Once you master this, the balance ball becomes a ‘cross reference’ only, regardless of whether you’re VFR or IFR.

Remember, your passengers don’t know whether you’re a good pilot or not, they only know whether or not they felt comfortable during the flight, and as you very rarely fly with your peers, this is one of the main sources of feedback that goes toward developing your reputation as a pilot.


If you want more speed, increase the power and progressively lower the nose to reduce the angle of attack as the speed increases in order to maintain the same value of lift. If you want to slow down, decrease the power and progressively raise the nose.

Don’t raise or lower the nose unless you want a speed change.

When operating an aeroplane fitted with a constant speed propeller, you should avoid a combination of high manifold pressure and low RPM, which is called over-boosting the engine.

The procedure for changing power in an aeroplane fitted with a constant speed propeller is as follows:-

  • When increasing power, increase the RPM before increasing the MP, i.e. – pitch UP, power UP.
  • When decreasing power, decrease the MP before decreasing the RPM.


  • Regardless of how many lessons it takes, you shouldn’t move on from this lesson until the basics are ingrained to the extent that the next lesson of CLIMBING & DESCENDING will reinforce then and make them second nature.
  • If you move on before the student’s reasonably proficient at coordinating their control movements, they’ll be behind the eight ball for the rest of their training.


  • If pre-flight inspections haven’t been covered in the earlier lessons, this is a good time to start.


  • Make sure you’re teaching them to fly by attitude, and only using the instruments to check that the aeroplane IS doing what they want it to, and if not, the corrections must be performed while watching the attitude.
  • To achieve this, there must be a clear and easily definable horizon, if there’s not, don’t conduct this lesson unless the student’s at an advanced stage.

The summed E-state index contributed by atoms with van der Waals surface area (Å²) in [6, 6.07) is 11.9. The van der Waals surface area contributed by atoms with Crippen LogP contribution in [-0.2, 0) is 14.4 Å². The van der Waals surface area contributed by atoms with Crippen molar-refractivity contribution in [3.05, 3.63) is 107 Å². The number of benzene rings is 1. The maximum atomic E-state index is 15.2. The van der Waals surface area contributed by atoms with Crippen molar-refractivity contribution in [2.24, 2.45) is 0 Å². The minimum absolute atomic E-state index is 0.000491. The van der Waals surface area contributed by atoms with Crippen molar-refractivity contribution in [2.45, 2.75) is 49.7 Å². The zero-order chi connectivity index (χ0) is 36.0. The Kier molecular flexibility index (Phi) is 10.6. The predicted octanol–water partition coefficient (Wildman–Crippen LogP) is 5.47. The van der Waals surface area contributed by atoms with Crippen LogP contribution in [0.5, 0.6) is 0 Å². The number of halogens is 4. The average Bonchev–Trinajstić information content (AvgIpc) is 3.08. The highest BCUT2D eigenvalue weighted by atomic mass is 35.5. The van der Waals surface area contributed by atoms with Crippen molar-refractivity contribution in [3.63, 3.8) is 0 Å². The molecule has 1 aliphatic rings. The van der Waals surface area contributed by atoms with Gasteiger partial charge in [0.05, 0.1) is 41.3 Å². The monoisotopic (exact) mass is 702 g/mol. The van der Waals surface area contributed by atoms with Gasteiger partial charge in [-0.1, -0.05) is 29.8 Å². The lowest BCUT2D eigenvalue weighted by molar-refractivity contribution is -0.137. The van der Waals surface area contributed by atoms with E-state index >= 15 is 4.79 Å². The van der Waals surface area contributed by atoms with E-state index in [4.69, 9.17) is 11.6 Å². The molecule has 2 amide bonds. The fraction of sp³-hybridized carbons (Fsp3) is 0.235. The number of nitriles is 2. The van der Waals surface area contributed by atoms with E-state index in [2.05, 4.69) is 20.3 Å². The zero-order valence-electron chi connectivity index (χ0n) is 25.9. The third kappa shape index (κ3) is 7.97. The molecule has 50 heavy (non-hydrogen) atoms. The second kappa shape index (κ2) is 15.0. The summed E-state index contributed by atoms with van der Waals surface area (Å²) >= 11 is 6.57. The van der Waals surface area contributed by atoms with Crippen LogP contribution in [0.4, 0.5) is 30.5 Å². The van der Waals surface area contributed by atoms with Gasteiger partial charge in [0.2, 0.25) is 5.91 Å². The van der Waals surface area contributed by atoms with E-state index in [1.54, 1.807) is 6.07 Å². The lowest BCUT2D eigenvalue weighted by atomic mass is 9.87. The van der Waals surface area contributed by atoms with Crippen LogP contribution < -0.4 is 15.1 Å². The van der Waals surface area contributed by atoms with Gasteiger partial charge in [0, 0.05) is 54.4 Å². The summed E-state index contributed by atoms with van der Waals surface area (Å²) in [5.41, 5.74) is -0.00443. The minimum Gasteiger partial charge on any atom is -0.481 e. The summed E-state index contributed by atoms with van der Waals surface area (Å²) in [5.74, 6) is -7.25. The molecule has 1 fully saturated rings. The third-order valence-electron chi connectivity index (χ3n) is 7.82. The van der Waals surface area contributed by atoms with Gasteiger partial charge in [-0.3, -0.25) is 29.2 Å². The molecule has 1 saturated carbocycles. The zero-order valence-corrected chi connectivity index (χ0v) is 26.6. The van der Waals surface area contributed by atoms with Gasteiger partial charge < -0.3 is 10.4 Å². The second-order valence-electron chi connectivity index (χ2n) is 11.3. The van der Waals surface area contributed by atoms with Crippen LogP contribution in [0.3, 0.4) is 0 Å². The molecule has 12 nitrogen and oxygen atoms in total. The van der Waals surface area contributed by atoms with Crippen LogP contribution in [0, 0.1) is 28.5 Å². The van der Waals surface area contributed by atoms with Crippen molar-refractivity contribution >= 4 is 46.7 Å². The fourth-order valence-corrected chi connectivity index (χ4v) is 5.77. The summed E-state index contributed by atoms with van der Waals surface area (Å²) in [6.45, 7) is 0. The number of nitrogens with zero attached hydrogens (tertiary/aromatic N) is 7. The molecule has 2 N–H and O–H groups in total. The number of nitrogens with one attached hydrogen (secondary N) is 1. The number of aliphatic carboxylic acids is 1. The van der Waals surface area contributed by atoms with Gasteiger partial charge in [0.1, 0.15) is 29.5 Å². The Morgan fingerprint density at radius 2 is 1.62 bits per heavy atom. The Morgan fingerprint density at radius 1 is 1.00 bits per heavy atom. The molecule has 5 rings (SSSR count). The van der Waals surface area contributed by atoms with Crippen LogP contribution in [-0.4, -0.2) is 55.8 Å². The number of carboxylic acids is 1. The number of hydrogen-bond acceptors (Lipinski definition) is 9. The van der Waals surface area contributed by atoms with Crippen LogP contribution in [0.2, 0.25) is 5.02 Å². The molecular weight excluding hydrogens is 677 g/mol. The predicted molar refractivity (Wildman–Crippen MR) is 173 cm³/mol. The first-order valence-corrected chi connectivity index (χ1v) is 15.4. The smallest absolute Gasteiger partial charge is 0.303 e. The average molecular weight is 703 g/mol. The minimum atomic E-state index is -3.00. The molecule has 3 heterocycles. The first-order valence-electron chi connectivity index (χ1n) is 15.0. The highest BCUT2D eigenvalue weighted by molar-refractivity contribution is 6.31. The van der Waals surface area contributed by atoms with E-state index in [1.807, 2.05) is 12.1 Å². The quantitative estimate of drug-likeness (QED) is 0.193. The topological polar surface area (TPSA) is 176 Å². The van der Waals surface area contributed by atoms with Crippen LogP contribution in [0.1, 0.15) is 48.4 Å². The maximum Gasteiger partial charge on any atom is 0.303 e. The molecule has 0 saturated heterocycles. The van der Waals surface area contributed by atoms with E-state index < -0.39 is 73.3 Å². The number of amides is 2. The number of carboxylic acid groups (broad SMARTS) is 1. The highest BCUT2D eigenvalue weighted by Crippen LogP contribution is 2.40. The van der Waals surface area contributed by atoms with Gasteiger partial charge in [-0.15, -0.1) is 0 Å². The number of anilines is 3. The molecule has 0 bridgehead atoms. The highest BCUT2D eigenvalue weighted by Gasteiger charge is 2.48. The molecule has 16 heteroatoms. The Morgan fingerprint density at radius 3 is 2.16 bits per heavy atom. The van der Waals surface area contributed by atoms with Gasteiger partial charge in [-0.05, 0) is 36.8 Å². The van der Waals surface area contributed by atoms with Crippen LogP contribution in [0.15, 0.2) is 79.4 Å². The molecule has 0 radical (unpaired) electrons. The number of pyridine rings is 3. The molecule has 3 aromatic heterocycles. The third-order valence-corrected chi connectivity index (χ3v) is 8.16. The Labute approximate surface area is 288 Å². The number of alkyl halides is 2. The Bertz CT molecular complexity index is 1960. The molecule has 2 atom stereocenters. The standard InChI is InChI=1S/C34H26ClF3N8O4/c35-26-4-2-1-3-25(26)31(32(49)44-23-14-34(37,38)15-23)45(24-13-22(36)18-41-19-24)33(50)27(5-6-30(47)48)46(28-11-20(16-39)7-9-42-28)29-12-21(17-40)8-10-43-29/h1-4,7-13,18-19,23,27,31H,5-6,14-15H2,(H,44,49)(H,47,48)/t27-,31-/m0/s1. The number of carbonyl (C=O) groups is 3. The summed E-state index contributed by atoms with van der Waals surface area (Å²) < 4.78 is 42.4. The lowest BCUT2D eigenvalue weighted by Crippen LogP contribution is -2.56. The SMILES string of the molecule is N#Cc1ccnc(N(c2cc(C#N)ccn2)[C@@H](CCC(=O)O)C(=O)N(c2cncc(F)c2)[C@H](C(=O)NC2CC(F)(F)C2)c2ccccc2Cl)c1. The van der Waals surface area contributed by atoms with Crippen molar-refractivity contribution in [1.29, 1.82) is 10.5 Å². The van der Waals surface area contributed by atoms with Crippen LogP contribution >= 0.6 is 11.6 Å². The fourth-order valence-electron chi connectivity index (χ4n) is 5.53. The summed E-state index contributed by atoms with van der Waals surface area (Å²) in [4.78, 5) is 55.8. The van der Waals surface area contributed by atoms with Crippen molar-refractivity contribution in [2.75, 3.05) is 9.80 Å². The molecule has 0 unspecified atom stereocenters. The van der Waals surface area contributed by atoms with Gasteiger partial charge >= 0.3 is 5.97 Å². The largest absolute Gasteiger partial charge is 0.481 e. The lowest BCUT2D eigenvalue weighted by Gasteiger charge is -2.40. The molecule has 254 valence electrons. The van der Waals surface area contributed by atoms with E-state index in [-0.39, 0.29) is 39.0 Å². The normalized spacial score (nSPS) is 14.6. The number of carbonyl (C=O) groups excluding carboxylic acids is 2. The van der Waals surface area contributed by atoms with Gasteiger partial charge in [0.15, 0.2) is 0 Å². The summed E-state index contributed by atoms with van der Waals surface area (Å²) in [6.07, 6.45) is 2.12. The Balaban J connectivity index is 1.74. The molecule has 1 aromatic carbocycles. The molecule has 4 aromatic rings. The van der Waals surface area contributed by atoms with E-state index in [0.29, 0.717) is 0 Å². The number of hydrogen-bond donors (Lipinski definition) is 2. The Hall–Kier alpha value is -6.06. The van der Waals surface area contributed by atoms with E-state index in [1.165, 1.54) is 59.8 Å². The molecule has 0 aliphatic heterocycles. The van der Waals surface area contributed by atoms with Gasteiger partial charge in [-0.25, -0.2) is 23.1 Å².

• Watch for signs of tenseness, and make sure they’re holding the controls correctly. It’s far easier to teach them correctly in the beginning than to fix bad habits later.


  • As the student becomes more proficient, draw their attention to the flight instruments, and show them how the indications on the flight instruments are directly related to the attitude of the aeroplane in relation to the horizon. Don’t let the student get a ‘head in the cockpit’ complex.


  • Make sure the student understands the need for a good lookout.




  • This is a topic that’s largely ignored by many Instructors.
  • Most of what’s covered here won’t be demonstrated for obvious reasons, some will be simulated, such as aborted take-offs, communications failure and covering some instruments to get you used to using other instruments to achieve your aim, but I doubt your instructor will start a fire in the cockpit to see how you respond.
  • Being mentally prepared by already knowing the wind direction and availability of suitable landing sites can save critical seconds in an emergency.
  • The most important thing to remember if an emergency does occur, is to maintain a safe airspeed and full control of the aeroplane. There’s no point in working out that it was the ‘XYZ’ that failed if you run into a mountain or turn upside-down while you’re working it out.
  • There’s an old saying that’ll never become outdated, AVIATE – NAVIGATE – COMMUNICATE, which is a spin-off from Air Navigation Charts. This means that under emergency (or normal) conditions, but particularly in an emergency situation, your first priority is to fly the aircraft, your second priority is to make sure it’s going where you wanted to go, and your third priority is to tell someone what’s happening to you.
  • An emergency requires a good understanding of what you need to do, and some accurate flying.
  • Most emergencies can be handled with far less effort if the pilot has a good understanding of the aircraft they’re flying (in order to know what to do), and are able to fly accurately (so the aircraft does what the pilot wants it to do with the minimum of effort).
  • If this can be done with as little mental effort as possible, it leaves more of the brain’s processing power available to think ahead and plan the next move, without having to concentrate heavily on flying the aircraft.
  • If you aren’t sure what to do and/or you’re not used to flying accurately, your entire processing power will be concentrated on what you’re trying to do at that instant, which means it’s highly unlikely you’ll be able to think about all the other things that must be done in order to achieve a successful outcome.
  • If all your flying’s sloppy, you have very little chance of being able to fly accurately when under the added stress of an emergency. However, if accurate flying’s second nature, you’re 1/2 way there, so make sure you fly accurately all the time, e.g. – I want to cruise and 93 kts at 1,020 feet, or, on this approach when I reach that shed I want to have an airspeed of 90 knots with a medium approach angle, and when I get to that spot I want to be at 60 knots with the same approach angle. If you’re able to ensure the aeroplane’s always doing exactly what you want it to do, an emergency won’t be such a handful, and more of your mental capabilities can be used to sort out the problem and make a plan of action.